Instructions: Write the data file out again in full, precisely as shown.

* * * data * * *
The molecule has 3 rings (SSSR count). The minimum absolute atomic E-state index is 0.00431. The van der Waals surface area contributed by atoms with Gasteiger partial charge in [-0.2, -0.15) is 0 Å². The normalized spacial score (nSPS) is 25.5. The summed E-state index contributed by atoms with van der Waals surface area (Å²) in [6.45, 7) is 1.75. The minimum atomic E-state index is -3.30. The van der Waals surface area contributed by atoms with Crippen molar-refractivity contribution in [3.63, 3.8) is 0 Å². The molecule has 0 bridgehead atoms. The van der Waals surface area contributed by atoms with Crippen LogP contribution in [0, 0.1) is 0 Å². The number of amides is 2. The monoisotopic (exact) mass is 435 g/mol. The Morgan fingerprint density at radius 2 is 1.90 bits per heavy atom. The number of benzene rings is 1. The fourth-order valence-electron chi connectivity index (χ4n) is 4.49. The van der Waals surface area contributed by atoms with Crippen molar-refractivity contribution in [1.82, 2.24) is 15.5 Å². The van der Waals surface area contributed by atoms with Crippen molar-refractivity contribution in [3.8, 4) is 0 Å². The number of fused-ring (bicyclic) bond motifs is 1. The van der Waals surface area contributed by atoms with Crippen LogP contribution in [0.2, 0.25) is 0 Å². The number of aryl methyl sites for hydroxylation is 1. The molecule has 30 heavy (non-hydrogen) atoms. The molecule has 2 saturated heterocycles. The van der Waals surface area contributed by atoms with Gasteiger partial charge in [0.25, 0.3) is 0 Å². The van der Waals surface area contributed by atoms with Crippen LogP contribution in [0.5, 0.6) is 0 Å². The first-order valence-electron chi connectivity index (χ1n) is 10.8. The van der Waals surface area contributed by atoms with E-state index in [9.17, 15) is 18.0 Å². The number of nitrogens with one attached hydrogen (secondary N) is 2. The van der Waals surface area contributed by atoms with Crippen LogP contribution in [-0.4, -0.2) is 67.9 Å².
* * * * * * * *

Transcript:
The molecule has 3 rings (SSSR count). The minimum absolute atomic E-state index is 0.00431. The van der Waals surface area contributed by atoms with Gasteiger partial charge in [-0.2, -0.15) is 0 Å². The normalized spacial score (nSPS) is 25.5. The summed E-state index contributed by atoms with van der Waals surface area (Å²) in [6.45, 7) is 1.75. The minimum atomic E-state index is -3.30. The van der Waals surface area contributed by atoms with Crippen molar-refractivity contribution in [3.63, 3.8) is 0 Å². The molecule has 0 bridgehead atoms. The van der Waals surface area contributed by atoms with Crippen LogP contribution in [0, 0.1) is 0 Å². The number of amides is 2. The monoisotopic (exact) mass is 435 g/mol. The Morgan fingerprint density at radius 2 is 1.90 bits per heavy atom. The number of benzene rings is 1. The fourth-order valence-electron chi connectivity index (χ4n) is 4.49. The van der Waals surface area contributed by atoms with Crippen molar-refractivity contribution in [1.82, 2.24) is 15.5 Å². The van der Waals surface area contributed by atoms with Crippen molar-refractivity contribution in [3.8, 4) is 0 Å². The number of fused-ring (bicyclic) bond motifs is 1. The van der Waals surface area contributed by atoms with Crippen LogP contribution in [0.2, 0.25) is 0 Å². The number of aryl methyl sites for hydroxylation is 1. The molecule has 30 heavy (non-hydrogen) atoms. The molecule has 2 saturated heterocycles. The van der Waals surface area contributed by atoms with Gasteiger partial charge in [0.25, 0.3) is 0 Å². The van der Waals surface area contributed by atoms with Crippen LogP contribution in [0.5, 0.6) is 0 Å². The first-order valence-electron chi connectivity index (χ1n) is 10.8. The van der Waals surface area contributed by atoms with E-state index in [9.17, 15) is 18.0 Å². The number of nitrogens with one attached hydrogen (secondary N) is 2. The van der Waals surface area contributed by atoms with Crippen LogP contribution in [-0.4, -0.2) is 67.9 Å².